The first appearance of this word in scripture is in Genesis 3:21 where "long garments of skin" were made for Adam and Eve. These provided a full covering in contrast to the narrow covering of the loincloths that Adam and Eve were making for themselves, showing that humanity's own acts of righteousness are as impure a soiled maxi-pad. (Isaiah 64:6) And because they were made of animal skins, some scholars have linked this to the very first animal sacrifice. (See commentaries under Genesis 3:21 on Bible Hub.)
The Bible mentions pants only in the context of the boxer shorts that the priests wore under their uniforms: "And make drawers of linen for them to cover the naked flesh. From the hips and to the thighs they are to extend." (Exodus 28:42) The Hebrew word is מִכְנָס miknas (Strong's H4370), also appearing in other verses referring to the full priestly uniform (Exodus 39:28, Leviticus 6:10, 16:4, Ezekiel 44:18) but nowhere else. So from this context, it's clear that Jehovah wasn't prescribing trousers for all men.
To understand why something is called "detestable" or "disgusting", or an "abomination" or "abhorrence" as some translations render the Hebrew תּוֹעֵבָה to`eva (Strong's H8441), one must look at the principle behind a law. Louis Entzminger wrote in 1936 that the prohibition on putting on the distinctive appearance of the other sex follows from the principle that God deliberately created humanity male and female. (Genesis 1:27) Yet Jason Young and others have pointed out that Moses, when describing the "long garments of skin" given to Adam and Eve, used the same word for both. Throughout the Hebrew and Greek Scriptures, the distinction between men's and women's attire appears to have been one of detail, color, and the like, rather than one of gross form, not unlike the modern distinction between a kilt and a women's skirt, between a man's thawb and a women's dress, or between a man's trousers and a woman's. In fact, the skirted garments traditionally associated with some occupations are seen as so masculine that, for example, women justices on the U.S. Supreme Court see fit to add feminine details to their judicial robes.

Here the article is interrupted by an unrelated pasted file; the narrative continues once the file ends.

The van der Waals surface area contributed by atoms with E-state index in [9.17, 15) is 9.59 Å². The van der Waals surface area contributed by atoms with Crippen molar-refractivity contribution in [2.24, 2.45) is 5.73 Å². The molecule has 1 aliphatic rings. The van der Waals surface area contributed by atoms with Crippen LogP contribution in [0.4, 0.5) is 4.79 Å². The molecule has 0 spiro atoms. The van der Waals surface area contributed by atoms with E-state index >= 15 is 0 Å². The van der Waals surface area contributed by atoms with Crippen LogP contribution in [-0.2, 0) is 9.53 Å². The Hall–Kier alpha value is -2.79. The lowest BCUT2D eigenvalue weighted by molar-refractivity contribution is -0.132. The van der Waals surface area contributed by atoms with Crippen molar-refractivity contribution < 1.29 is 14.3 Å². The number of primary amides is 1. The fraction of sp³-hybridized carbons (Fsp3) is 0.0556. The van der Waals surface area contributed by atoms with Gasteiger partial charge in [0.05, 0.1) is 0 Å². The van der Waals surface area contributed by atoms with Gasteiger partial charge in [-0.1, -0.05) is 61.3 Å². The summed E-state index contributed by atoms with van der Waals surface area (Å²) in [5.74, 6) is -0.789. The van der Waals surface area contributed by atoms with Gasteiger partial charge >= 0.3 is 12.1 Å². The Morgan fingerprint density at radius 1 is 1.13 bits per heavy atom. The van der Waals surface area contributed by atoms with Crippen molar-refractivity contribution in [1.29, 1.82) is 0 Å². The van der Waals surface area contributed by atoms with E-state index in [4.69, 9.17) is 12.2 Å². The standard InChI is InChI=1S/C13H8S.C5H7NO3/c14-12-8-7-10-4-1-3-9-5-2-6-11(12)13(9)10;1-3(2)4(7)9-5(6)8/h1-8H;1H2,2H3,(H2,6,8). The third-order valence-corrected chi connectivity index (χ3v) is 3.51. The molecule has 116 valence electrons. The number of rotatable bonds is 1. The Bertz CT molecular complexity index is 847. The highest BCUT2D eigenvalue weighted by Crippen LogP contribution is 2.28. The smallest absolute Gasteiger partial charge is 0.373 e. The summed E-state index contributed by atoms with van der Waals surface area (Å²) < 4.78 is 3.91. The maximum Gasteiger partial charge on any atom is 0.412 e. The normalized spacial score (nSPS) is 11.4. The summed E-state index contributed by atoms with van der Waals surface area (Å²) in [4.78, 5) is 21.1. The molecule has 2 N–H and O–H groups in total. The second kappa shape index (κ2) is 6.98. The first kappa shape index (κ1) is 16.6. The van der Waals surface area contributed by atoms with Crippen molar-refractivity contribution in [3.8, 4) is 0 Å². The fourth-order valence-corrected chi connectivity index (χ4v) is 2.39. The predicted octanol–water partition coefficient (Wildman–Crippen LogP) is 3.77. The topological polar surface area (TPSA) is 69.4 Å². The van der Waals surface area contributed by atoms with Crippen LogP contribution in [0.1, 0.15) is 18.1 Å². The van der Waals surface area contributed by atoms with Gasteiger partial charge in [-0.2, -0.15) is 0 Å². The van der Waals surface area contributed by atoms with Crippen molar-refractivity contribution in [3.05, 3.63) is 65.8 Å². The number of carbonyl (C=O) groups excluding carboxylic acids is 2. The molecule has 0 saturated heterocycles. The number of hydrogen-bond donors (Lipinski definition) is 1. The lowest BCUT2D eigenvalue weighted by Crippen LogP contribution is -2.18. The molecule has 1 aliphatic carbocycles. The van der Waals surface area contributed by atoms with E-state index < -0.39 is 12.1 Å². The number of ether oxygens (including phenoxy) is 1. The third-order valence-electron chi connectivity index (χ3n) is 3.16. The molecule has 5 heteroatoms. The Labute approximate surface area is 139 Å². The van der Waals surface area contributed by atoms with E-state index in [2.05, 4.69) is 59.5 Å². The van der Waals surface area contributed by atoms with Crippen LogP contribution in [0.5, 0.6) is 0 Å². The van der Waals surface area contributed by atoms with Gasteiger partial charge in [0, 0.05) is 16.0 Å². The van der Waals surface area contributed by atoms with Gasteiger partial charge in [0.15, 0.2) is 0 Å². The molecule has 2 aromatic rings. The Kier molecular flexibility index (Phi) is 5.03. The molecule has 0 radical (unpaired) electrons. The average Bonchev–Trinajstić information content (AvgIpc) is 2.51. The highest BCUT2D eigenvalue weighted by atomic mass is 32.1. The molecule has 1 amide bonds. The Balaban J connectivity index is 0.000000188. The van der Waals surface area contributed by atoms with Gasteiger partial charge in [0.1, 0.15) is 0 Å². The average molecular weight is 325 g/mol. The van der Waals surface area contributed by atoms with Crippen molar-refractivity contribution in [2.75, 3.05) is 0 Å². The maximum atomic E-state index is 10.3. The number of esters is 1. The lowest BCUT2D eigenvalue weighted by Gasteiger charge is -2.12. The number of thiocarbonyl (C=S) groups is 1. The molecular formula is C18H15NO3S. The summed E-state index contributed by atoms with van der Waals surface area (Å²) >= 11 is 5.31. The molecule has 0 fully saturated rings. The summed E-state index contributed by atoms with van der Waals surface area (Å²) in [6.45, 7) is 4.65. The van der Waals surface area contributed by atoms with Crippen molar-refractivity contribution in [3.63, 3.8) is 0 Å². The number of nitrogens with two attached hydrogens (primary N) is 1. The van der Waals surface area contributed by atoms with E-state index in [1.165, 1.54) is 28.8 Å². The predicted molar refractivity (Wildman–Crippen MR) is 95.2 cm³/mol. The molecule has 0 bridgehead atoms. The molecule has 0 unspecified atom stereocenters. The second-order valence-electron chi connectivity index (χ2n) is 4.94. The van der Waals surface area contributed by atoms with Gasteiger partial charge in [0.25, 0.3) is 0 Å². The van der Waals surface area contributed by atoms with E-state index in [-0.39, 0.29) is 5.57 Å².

Fashions have obviously changed since then, more rapidly in some parts of the world than in others. But even centuries later, skirted garments are still not limited exclusively to women. Consider the following examples:
- Before Twitter, there was writing on your nightshirt with washable marker every morning.
- Modesty for a furry may include hiding your tail.
- Obviously a boy's hat.
- It's hard for non-scholars to tell, but this is also a boy's hat.
- Call this women's clothing and you're likely to get "kilt".
- The Duster: Like a jacket, but longer, thicker, and manlier.
- Obviously men's thawbs.
- Four thousand years' worth of men can't all be wrong.
- Despite the "nice legs", you can still tell it's a man in those flip-flops.
An article by Rabbi Jon-Jay Tilsen cites several sources claiming that Deuteronomy 22:5 was supposed to mean that one must not deceptively dress up as the opposite sex to do something that is itself detestable, such as looking at naked people in the bathroom or groping people. Or it might have been related to pagan fertility rituals.
Tilsen and John Gill notice a distinction between 'ish', the ordinary Hebrew word for a man seen in Deuteronomy 22:13, and 'gever' (Strong's H1397), the word in 22:5 translated "able-bodied man" in NWT, or more loosely "soldier". Compare 'el gibbor', "mighty god". In fact, 'kli gever' ("garb of an able-bodied man" in NWT) likely referred to a weapon or armor, especially when contrasted with 'simlat isha' ("mantle of a woman" in NWT). Adam Clarke's commentary agrees with the interpretation as armor, citing a false worship practice in which women appeared in armor before Venus, which resembled the Canaanite cult of Astarte. Under this theory, one could loosely translate the verse as "Women shouldn't dress or act as soldiers nor vice versa; Jehovah hates when you do that." That would give new meaning to the old insult "your mother wears combat boots" and help explain why women in modern Israel are exempt from the country's military draft.